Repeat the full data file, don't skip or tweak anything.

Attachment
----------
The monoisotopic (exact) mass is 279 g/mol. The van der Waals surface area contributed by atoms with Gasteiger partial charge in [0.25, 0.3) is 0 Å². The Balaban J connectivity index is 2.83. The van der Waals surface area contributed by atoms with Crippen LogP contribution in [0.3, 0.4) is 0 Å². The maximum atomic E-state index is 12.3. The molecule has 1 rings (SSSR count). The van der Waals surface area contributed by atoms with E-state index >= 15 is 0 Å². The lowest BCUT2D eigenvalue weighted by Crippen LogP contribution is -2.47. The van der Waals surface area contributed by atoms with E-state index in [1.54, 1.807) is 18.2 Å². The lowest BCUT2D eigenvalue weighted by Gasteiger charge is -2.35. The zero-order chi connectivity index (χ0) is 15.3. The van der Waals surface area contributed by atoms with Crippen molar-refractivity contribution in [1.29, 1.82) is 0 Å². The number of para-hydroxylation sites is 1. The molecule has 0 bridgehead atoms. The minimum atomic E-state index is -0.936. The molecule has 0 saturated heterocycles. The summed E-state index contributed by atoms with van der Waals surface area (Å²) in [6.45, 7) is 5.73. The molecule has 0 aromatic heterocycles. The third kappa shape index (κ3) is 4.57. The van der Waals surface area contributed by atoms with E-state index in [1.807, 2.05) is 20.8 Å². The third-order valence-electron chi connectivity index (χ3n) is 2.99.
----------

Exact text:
The monoisotopic (exact) mass is 279 g/mol. The van der Waals surface area contributed by atoms with Gasteiger partial charge in [0.25, 0.3) is 0 Å². The Balaban J connectivity index is 2.83. The van der Waals surface area contributed by atoms with Crippen LogP contribution in [0.3, 0.4) is 0 Å². The maximum atomic E-state index is 12.3. The molecule has 1 rings (SSSR count). The van der Waals surface area contributed by atoms with E-state index >= 15 is 0 Å². The lowest BCUT2D eigenvalue weighted by Crippen LogP contribution is -2.47. The van der Waals surface area contributed by atoms with E-state index in [1.54, 1.807) is 18.2 Å². The lowest BCUT2D eigenvalue weighted by Gasteiger charge is -2.35. The zero-order chi connectivity index (χ0) is 15.3. The van der Waals surface area contributed by atoms with Crippen molar-refractivity contribution in [1.29, 1.82) is 0 Å². The number of para-hydroxylation sites is 1. The molecule has 0 bridgehead atoms. The minimum atomic E-state index is -0.936. The molecule has 0 saturated heterocycles. The summed E-state index contributed by atoms with van der Waals surface area (Å²) in [6.45, 7) is 5.73. The molecule has 0 aromatic heterocycles. The third kappa shape index (κ3) is 4.57. The van der Waals surface area contributed by atoms with E-state index in [1.807, 2.05) is 20.8 Å². The third-order valence-electron chi connectivity index (χ3n) is 2.99.